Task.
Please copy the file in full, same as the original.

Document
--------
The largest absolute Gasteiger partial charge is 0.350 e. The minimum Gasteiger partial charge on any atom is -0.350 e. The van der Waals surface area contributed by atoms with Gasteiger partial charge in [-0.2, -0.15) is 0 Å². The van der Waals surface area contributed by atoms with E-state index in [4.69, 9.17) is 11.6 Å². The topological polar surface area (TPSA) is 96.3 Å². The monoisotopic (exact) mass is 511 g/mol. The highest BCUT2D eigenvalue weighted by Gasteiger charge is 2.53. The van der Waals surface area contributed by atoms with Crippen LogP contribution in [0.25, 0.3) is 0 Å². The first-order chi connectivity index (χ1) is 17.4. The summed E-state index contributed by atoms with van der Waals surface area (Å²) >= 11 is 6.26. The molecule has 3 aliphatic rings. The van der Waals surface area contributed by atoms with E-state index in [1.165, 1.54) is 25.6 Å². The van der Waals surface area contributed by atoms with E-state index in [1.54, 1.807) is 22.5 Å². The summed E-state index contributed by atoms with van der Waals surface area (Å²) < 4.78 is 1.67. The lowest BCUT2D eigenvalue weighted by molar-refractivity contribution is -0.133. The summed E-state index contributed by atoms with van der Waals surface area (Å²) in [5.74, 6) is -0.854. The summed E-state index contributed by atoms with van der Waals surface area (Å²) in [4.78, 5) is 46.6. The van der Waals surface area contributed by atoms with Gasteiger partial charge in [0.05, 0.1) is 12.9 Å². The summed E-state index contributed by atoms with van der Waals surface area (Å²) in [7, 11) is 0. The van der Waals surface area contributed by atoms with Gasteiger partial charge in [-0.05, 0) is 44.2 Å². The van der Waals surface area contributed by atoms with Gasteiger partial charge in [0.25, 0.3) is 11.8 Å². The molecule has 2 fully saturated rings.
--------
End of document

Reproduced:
The largest absolute Gasteiger partial charge is 0.350 e. The minimum Gasteiger partial charge on any atom is -0.350 e. The van der Waals surface area contributed by atoms with Gasteiger partial charge in [-0.2, -0.15) is 0 Å². The van der Waals surface area contributed by atoms with E-state index in [4.69, 9.17) is 11.6 Å². The topological polar surface area (TPSA) is 96.3 Å². The monoisotopic (exact) mass is 511 g/mol. The highest BCUT2D eigenvalue weighted by Gasteiger charge is 2.53. The van der Waals surface area contributed by atoms with Crippen LogP contribution in [0.25, 0.3) is 0 Å². The first-order chi connectivity index (χ1) is 17.4. The summed E-state index contributed by atoms with van der Waals surface area (Å²) >= 11 is 6.26. The molecule has 3 aliphatic rings. The van der Waals surface area contributed by atoms with E-state index in [1.165, 1.54) is 25.6 Å². The van der Waals surface area contributed by atoms with E-state index in [1.54, 1.807) is 22.5 Å². The summed E-state index contributed by atoms with van der Waals surface area (Å²) < 4.78 is 1.67. The lowest BCUT2D eigenvalue weighted by molar-refractivity contribution is -0.133. The summed E-state index contributed by atoms with van der Waals surface area (Å²) in [5.74, 6) is -0.854. The summed E-state index contributed by atoms with van der Waals surface area (Å²) in [4.78, 5) is 46.6. The van der Waals surface area contributed by atoms with Gasteiger partial charge in [0.05, 0.1) is 12.9 Å². The summed E-state index contributed by atoms with van der Waals surface area (Å²) in [7, 11) is 0. The van der Waals surface area contributed by atoms with Gasteiger partial charge in [-0.05, 0) is 44.2 Å². The van der Waals surface area contributed by atoms with Gasteiger partial charge in [0.25, 0.3) is 11.8 Å². The molecule has 2 fully saturated rings.